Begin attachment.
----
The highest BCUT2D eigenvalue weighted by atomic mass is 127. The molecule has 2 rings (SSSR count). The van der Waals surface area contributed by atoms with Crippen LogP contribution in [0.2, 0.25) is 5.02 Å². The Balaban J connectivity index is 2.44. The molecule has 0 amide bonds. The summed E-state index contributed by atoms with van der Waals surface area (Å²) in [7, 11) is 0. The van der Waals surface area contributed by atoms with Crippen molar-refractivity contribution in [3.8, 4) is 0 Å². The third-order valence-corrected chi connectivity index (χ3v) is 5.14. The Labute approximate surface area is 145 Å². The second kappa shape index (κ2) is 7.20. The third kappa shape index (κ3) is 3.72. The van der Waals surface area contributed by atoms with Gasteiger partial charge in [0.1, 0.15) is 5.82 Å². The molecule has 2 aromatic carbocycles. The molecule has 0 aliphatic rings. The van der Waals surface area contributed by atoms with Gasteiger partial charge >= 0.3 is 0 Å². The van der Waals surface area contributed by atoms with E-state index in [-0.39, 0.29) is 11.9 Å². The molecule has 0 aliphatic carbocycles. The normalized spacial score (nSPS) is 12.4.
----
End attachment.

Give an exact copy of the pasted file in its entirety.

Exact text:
The highest BCUT2D eigenvalue weighted by atomic mass is 127. The molecule has 2 rings (SSSR count). The van der Waals surface area contributed by atoms with Crippen LogP contribution in [0.2, 0.25) is 5.02 Å². The Balaban J connectivity index is 2.44. The molecule has 0 amide bonds. The summed E-state index contributed by atoms with van der Waals surface area (Å²) in [7, 11) is 0. The van der Waals surface area contributed by atoms with Crippen molar-refractivity contribution in [3.8, 4) is 0 Å². The third-order valence-corrected chi connectivity index (χ3v) is 5.14. The Labute approximate surface area is 145 Å². The second kappa shape index (κ2) is 7.20. The third kappa shape index (κ3) is 3.72. The van der Waals surface area contributed by atoms with Gasteiger partial charge in [0.1, 0.15) is 5.82 Å². The molecule has 2 aromatic carbocycles. The molecule has 0 aliphatic rings. The van der Waals surface area contributed by atoms with Gasteiger partial charge >= 0.3 is 0 Å². The van der Waals surface area contributed by atoms with E-state index in [-0.39, 0.29) is 11.9 Å². The molecule has 0 aliphatic carbocycles. The normalized spacial score (nSPS) is 12.4.